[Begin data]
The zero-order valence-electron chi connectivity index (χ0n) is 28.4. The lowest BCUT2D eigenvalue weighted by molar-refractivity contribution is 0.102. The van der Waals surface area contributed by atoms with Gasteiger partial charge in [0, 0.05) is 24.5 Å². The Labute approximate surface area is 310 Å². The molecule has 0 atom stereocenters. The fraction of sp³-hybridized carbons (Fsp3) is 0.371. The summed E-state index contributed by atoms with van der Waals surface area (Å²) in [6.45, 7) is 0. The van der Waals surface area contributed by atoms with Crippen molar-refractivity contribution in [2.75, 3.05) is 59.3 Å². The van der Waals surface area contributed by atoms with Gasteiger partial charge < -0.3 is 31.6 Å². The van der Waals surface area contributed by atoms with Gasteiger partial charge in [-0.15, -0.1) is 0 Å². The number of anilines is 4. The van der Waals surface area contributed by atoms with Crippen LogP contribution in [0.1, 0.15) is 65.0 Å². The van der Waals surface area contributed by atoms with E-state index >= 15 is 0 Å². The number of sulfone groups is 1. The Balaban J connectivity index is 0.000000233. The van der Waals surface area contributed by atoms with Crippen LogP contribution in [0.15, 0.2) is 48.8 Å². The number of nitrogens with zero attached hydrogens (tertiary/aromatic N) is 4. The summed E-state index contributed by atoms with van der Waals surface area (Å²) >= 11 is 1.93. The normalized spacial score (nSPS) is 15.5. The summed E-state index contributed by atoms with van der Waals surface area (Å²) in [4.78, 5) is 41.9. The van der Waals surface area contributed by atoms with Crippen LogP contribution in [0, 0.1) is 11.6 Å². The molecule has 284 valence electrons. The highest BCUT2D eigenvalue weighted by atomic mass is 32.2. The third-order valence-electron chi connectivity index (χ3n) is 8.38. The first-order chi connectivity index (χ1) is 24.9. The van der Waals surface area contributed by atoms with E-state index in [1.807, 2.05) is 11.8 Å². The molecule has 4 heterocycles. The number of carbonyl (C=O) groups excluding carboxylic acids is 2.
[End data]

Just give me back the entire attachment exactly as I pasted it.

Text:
The zero-order valence-electron chi connectivity index (χ0n) is 28.4. The lowest BCUT2D eigenvalue weighted by molar-refractivity contribution is 0.102. The van der Waals surface area contributed by atoms with Gasteiger partial charge in [0, 0.05) is 24.5 Å². The Labute approximate surface area is 310 Å². The molecule has 0 atom stereocenters. The fraction of sp³-hybridized carbons (Fsp3) is 0.371. The summed E-state index contributed by atoms with van der Waals surface area (Å²) in [6.45, 7) is 0. The van der Waals surface area contributed by atoms with Crippen molar-refractivity contribution in [2.75, 3.05) is 59.3 Å². The van der Waals surface area contributed by atoms with Gasteiger partial charge < -0.3 is 31.6 Å². The van der Waals surface area contributed by atoms with Gasteiger partial charge in [-0.15, -0.1) is 0 Å². The number of anilines is 4. The van der Waals surface area contributed by atoms with Crippen LogP contribution in [0.1, 0.15) is 65.0 Å². The van der Waals surface area contributed by atoms with E-state index >= 15 is 0 Å². The number of sulfone groups is 1. The Balaban J connectivity index is 0.000000233. The van der Waals surface area contributed by atoms with Crippen LogP contribution in [0.15, 0.2) is 48.8 Å². The number of nitrogens with zero attached hydrogens (tertiary/aromatic N) is 4. The summed E-state index contributed by atoms with van der Waals surface area (Å²) >= 11 is 1.93. The normalized spacial score (nSPS) is 15.5. The summed E-state index contributed by atoms with van der Waals surface area (Å²) in [4.78, 5) is 41.9. The van der Waals surface area contributed by atoms with Crippen LogP contribution in [0, 0.1) is 11.6 Å². The molecule has 284 valence electrons. The highest BCUT2D eigenvalue weighted by atomic mass is 32.2. The third-order valence-electron chi connectivity index (χ3n) is 8.38. The first-order chi connectivity index (χ1) is 24.9. The van der Waals surface area contributed by atoms with E-state index in [1.807, 2.05) is 11.8 Å². The molecule has 4 heterocycles. The number of carbonyl (C=O) groups excluding carboxylic acids is 2.